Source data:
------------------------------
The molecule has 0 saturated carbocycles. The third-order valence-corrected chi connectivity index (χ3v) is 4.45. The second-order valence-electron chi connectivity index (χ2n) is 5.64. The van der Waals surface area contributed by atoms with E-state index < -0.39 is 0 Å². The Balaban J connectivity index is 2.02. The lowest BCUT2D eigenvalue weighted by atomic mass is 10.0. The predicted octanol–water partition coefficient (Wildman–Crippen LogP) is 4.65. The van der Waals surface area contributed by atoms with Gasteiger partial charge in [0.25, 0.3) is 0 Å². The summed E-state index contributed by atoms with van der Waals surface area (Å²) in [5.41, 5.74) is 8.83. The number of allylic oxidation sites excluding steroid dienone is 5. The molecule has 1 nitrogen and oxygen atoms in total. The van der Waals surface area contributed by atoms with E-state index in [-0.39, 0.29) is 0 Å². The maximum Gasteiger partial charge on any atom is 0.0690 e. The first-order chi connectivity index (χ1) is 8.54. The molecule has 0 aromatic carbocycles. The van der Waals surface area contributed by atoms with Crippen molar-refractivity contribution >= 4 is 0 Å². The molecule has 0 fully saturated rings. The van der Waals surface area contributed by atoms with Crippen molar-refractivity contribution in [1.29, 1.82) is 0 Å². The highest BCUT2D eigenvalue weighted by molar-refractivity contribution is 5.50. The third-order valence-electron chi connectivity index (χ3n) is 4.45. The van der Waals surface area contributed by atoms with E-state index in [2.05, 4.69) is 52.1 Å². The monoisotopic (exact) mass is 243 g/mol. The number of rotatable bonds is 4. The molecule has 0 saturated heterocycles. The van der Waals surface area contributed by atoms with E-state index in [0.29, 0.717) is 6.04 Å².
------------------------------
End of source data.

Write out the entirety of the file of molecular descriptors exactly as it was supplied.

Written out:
The molecule has 0 saturated carbocycles. The third-order valence-corrected chi connectivity index (χ3v) is 4.45. The second-order valence-electron chi connectivity index (χ2n) is 5.64. The van der Waals surface area contributed by atoms with E-state index < -0.39 is 0 Å². The Balaban J connectivity index is 2.02. The lowest BCUT2D eigenvalue weighted by atomic mass is 10.0. The predicted octanol–water partition coefficient (Wildman–Crippen LogP) is 4.65. The van der Waals surface area contributed by atoms with Gasteiger partial charge in [0.25, 0.3) is 0 Å². The summed E-state index contributed by atoms with van der Waals surface area (Å²) in [5.41, 5.74) is 8.83. The number of allylic oxidation sites excluding steroid dienone is 5. The molecule has 1 nitrogen and oxygen atoms in total. The van der Waals surface area contributed by atoms with E-state index in [-0.39, 0.29) is 0 Å². The maximum Gasteiger partial charge on any atom is 0.0690 e. The first-order chi connectivity index (χ1) is 8.54. The molecule has 0 aromatic carbocycles. The van der Waals surface area contributed by atoms with Crippen molar-refractivity contribution >= 4 is 0 Å². The molecule has 0 fully saturated rings. The van der Waals surface area contributed by atoms with Crippen molar-refractivity contribution in [1.29, 1.82) is 0 Å². The highest BCUT2D eigenvalue weighted by molar-refractivity contribution is 5.50. The third-order valence-electron chi connectivity index (χ3n) is 4.45. The van der Waals surface area contributed by atoms with E-state index in [2.05, 4.69) is 52.1 Å². The monoisotopic (exact) mass is 243 g/mol. The number of rotatable bonds is 4. The molecule has 0 saturated heterocycles. The van der Waals surface area contributed by atoms with E-state index in [0.29, 0.717) is 6.04 Å².